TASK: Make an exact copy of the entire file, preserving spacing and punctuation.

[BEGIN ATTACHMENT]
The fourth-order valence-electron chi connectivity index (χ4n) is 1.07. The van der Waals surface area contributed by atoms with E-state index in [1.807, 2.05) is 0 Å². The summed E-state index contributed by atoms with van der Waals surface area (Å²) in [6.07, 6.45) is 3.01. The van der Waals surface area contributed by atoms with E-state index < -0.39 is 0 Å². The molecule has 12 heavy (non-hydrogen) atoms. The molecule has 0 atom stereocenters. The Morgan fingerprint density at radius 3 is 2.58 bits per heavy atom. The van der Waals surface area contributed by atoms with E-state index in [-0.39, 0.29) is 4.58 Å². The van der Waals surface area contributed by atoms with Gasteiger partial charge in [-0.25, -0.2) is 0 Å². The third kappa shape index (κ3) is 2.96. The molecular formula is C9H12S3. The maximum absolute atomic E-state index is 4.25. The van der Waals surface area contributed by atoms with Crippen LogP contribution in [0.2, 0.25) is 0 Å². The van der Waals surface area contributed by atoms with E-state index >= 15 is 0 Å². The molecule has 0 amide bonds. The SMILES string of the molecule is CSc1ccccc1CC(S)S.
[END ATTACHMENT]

The fourth-order valence-electron chi connectivity index (χ4n) is 1.07. The van der Waals surface area contributed by atoms with E-state index in [1.807, 2.05) is 0 Å². The summed E-state index contributed by atoms with van der Waals surface area (Å²) in [6.07, 6.45) is 3.01. The van der Waals surface area contributed by atoms with E-state index < -0.39 is 0 Å². The molecule has 12 heavy (non-hydrogen) atoms. The molecule has 0 atom stereocenters. The Morgan fingerprint density at radius 3 is 2.58 bits per heavy atom. The van der Waals surface area contributed by atoms with E-state index in [-0.39, 0.29) is 4.58 Å². The van der Waals surface area contributed by atoms with Gasteiger partial charge in [-0.25, -0.2) is 0 Å². The third kappa shape index (κ3) is 2.96. The molecular formula is C9H12S3. The maximum absolute atomic E-state index is 4.25. The van der Waals surface area contributed by atoms with Crippen LogP contribution in [0.2, 0.25) is 0 Å². The van der Waals surface area contributed by atoms with E-state index >= 15 is 0 Å². The molecule has 0 amide bonds. The SMILES string of the molecule is CSc1ccccc1CC(S)S.